The 'Golden Triangle', that area of northern NSW centred around Croppa Creek, has long been renowned for being a 'favoured' district for growing cereal crops.
And this past season, when grain growers west of the Newell Highway between Moree and Goondiwindi are staring at crops which will not be worth harvesting, Jamie O'Toole is thankful for a bit of lucky rainfall at the right time.
Mr O'Toole is the farm manager of the 8500-hectare Boolavilla, near Croppa Creek, for Warakirri Cropping, and he is relieved to be able to prepare for a harvest when he knows so many others won't be.
"I don't know what I have done right, but we've got some pretty handy crops considering the lack of rainfall," he said.
"I can't get over what my crops are doing at the moment, and if we are able to get a bit of rain soon, we will have a really cracking crop.
"We have had minimal rainfall during the growing season.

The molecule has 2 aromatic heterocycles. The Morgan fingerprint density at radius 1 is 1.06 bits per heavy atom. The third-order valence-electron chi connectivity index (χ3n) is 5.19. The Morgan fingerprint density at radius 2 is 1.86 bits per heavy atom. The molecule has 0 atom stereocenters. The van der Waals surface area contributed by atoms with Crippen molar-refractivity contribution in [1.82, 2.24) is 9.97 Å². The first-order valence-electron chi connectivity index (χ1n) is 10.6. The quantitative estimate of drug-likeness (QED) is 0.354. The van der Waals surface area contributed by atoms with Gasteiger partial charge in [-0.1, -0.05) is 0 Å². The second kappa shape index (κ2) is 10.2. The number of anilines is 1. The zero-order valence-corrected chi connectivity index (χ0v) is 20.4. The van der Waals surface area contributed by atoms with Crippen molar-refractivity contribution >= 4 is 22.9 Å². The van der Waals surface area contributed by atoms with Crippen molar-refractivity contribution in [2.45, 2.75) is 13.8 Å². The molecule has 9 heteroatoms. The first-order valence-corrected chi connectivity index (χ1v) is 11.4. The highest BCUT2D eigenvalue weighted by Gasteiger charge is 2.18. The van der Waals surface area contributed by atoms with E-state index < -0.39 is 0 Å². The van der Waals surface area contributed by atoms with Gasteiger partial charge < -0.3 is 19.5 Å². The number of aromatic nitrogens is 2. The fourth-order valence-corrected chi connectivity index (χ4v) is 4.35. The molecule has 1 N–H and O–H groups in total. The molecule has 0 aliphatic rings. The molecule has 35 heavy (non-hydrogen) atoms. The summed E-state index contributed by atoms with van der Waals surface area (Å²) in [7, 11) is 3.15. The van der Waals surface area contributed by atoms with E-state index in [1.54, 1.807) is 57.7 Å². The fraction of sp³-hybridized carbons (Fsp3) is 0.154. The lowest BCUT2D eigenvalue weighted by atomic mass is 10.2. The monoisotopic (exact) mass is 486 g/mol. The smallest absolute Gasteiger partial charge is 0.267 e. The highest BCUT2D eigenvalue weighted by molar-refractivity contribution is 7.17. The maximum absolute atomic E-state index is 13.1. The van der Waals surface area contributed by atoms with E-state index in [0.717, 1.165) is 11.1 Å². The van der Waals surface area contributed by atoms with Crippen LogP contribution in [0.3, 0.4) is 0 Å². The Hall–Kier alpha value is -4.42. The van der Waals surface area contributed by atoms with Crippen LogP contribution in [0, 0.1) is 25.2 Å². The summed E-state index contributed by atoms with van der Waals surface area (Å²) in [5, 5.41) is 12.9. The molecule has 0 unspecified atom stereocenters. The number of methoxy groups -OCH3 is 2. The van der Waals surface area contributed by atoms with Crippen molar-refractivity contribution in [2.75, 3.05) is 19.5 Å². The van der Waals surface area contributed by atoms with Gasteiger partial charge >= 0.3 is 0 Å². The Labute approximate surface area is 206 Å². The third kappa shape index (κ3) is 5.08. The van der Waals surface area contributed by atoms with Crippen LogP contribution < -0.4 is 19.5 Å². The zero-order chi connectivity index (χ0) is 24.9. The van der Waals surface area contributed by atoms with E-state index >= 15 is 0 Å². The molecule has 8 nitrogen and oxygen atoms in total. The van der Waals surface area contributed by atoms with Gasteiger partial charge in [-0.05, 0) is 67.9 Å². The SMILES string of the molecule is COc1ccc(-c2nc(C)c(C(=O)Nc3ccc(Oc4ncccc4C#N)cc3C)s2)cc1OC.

"Only 60 millimetres, with just three falls of any significance, and otherwise we had showers, but it has been enough to get our crops to this stage."
On Boolavilla, the 8500ha are given over to winter cereal crops, of Radar, Lancer and Sunmaster wheat, 44Y94 canola and barley, in rotation, with opportunity crops of sorghum and mungbeans through the summer.
The crop of Sunmaster wheat was grown on the paddock which had been in canola, and Mr O'Toole said, the basis of his successful wheat crop was due to the amount of soil moisture stored.
"We had more soil moisture at the end of last year's canola crop than what we started with," he said.
"Although we harvested 4.3 tonne of canola, there was still a fair bit of soil moisture left behind.
"We have been set up for a good yield."
Mr O'Toole said he hasn't done anything different during this season's preparation for his cropping program, with attention to keeping the fallow paddocks clean of weeds, although maintaining the stubble as ground cover to reduce evaporation.
"It has been a good learning curve, but every year is different," he said.
He also attributes his success to the advice and support given by his agronomist Leigh Norton, Delta, Moree.
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